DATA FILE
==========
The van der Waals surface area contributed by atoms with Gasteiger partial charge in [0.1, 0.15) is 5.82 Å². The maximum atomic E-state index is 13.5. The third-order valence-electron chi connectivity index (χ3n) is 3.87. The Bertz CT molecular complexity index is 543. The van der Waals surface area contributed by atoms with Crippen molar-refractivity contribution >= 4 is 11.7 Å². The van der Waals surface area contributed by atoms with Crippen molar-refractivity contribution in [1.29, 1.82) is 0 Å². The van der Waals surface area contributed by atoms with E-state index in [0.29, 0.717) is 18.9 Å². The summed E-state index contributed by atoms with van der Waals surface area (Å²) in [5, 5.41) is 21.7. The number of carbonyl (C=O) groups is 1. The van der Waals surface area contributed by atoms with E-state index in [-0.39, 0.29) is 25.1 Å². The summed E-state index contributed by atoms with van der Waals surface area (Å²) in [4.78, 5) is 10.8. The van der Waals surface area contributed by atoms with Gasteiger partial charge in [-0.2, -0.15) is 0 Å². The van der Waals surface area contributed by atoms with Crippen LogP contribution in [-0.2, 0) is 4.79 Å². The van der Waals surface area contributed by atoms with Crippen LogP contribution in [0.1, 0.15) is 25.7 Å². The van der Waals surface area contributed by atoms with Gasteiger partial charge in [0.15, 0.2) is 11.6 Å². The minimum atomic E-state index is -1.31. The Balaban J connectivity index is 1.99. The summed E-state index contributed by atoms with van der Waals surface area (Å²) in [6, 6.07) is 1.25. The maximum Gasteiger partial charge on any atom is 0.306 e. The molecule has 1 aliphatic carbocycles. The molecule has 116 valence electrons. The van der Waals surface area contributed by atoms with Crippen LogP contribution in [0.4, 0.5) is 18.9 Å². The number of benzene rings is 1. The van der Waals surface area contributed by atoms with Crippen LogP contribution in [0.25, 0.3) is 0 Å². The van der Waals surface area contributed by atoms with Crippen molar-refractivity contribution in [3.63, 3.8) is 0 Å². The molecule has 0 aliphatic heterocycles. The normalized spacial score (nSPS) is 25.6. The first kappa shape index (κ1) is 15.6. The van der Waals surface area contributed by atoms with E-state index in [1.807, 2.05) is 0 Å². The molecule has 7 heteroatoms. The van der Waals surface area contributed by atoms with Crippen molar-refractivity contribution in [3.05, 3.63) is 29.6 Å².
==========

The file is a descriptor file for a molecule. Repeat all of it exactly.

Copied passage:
The van der Waals surface area contributed by atoms with Gasteiger partial charge in [0.1, 0.15) is 5.82 Å². The maximum atomic E-state index is 13.5. The third-order valence-electron chi connectivity index (χ3n) is 3.87. The Bertz CT molecular complexity index is 543. The van der Waals surface area contributed by atoms with Crippen molar-refractivity contribution >= 4 is 11.7 Å². The van der Waals surface area contributed by atoms with Crippen molar-refractivity contribution in [1.29, 1.82) is 0 Å². The van der Waals surface area contributed by atoms with E-state index in [0.29, 0.717) is 18.9 Å². The summed E-state index contributed by atoms with van der Waals surface area (Å²) in [5, 5.41) is 21.7. The number of carbonyl (C=O) groups is 1. The van der Waals surface area contributed by atoms with E-state index in [-0.39, 0.29) is 25.1 Å². The summed E-state index contributed by atoms with van der Waals surface area (Å²) in [4.78, 5) is 10.8. The van der Waals surface area contributed by atoms with Gasteiger partial charge in [-0.2, -0.15) is 0 Å². The van der Waals surface area contributed by atoms with Crippen LogP contribution in [-0.2, 0) is 4.79 Å². The van der Waals surface area contributed by atoms with Crippen LogP contribution in [0.1, 0.15) is 25.7 Å². The van der Waals surface area contributed by atoms with Gasteiger partial charge in [0.15, 0.2) is 11.6 Å². The minimum atomic E-state index is -1.31. The Balaban J connectivity index is 1.99. The summed E-state index contributed by atoms with van der Waals surface area (Å²) in [6, 6.07) is 1.25. The maximum Gasteiger partial charge on any atom is 0.306 e. The molecule has 1 aliphatic carbocycles. The molecule has 116 valence electrons. The van der Waals surface area contributed by atoms with Crippen LogP contribution in [0.4, 0.5) is 18.9 Å². The number of benzene rings is 1. The van der Waals surface area contributed by atoms with Crippen LogP contribution in [0.25, 0.3) is 0 Å². The van der Waals surface area contributed by atoms with Crippen molar-refractivity contribution in [3.63, 3.8) is 0 Å². The molecule has 0 aliphatic heterocycles. The normalized spacial score (nSPS) is 25.6. The first kappa shape index (κ1) is 15.6. The van der Waals surface area contributed by atoms with E-state index in [1.807, 2.05) is 0 Å². The molecule has 7 heteroatoms. The van der Waals surface area contributed by atoms with Crippen molar-refractivity contribution in [3.05, 3.63) is 29.6 Å².